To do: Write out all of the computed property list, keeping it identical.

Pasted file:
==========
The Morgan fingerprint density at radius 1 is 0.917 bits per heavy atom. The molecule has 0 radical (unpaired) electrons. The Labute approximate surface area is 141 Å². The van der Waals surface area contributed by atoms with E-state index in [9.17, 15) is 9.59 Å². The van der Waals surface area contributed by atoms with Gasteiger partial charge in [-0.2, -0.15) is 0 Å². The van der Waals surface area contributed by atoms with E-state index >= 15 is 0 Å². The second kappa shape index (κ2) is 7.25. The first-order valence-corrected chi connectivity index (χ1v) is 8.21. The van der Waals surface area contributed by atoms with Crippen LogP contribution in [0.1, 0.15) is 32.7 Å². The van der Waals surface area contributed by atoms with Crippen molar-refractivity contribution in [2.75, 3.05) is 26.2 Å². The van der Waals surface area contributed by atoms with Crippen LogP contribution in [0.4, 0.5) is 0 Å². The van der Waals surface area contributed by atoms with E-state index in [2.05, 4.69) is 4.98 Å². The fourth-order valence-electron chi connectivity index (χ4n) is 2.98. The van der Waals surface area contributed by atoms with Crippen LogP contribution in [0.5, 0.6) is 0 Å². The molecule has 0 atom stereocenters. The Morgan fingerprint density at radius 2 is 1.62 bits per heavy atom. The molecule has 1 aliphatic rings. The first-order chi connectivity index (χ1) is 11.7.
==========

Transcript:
The Morgan fingerprint density at radius 1 is 0.917 bits per heavy atom. The molecule has 0 radical (unpaired) electrons. The Labute approximate surface area is 141 Å². The van der Waals surface area contributed by atoms with E-state index in [9.17, 15) is 9.59 Å². The van der Waals surface area contributed by atoms with Gasteiger partial charge in [-0.2, -0.15) is 0 Å². The van der Waals surface area contributed by atoms with E-state index >= 15 is 0 Å². The second kappa shape index (κ2) is 7.25. The first-order valence-corrected chi connectivity index (χ1v) is 8.21. The van der Waals surface area contributed by atoms with Crippen LogP contribution in [0.1, 0.15) is 32.7 Å². The van der Waals surface area contributed by atoms with Crippen molar-refractivity contribution in [2.75, 3.05) is 26.2 Å². The van der Waals surface area contributed by atoms with Crippen LogP contribution in [0.4, 0.5) is 0 Å². The van der Waals surface area contributed by atoms with E-state index in [2.05, 4.69) is 4.98 Å². The fourth-order valence-electron chi connectivity index (χ4n) is 2.98. The van der Waals surface area contributed by atoms with Crippen LogP contribution in [0.5, 0.6) is 0 Å². The molecule has 0 atom stereocenters. The Morgan fingerprint density at radius 2 is 1.62 bits per heavy atom. The molecule has 1 aliphatic rings. The first-order chi connectivity index (χ1) is 11.7.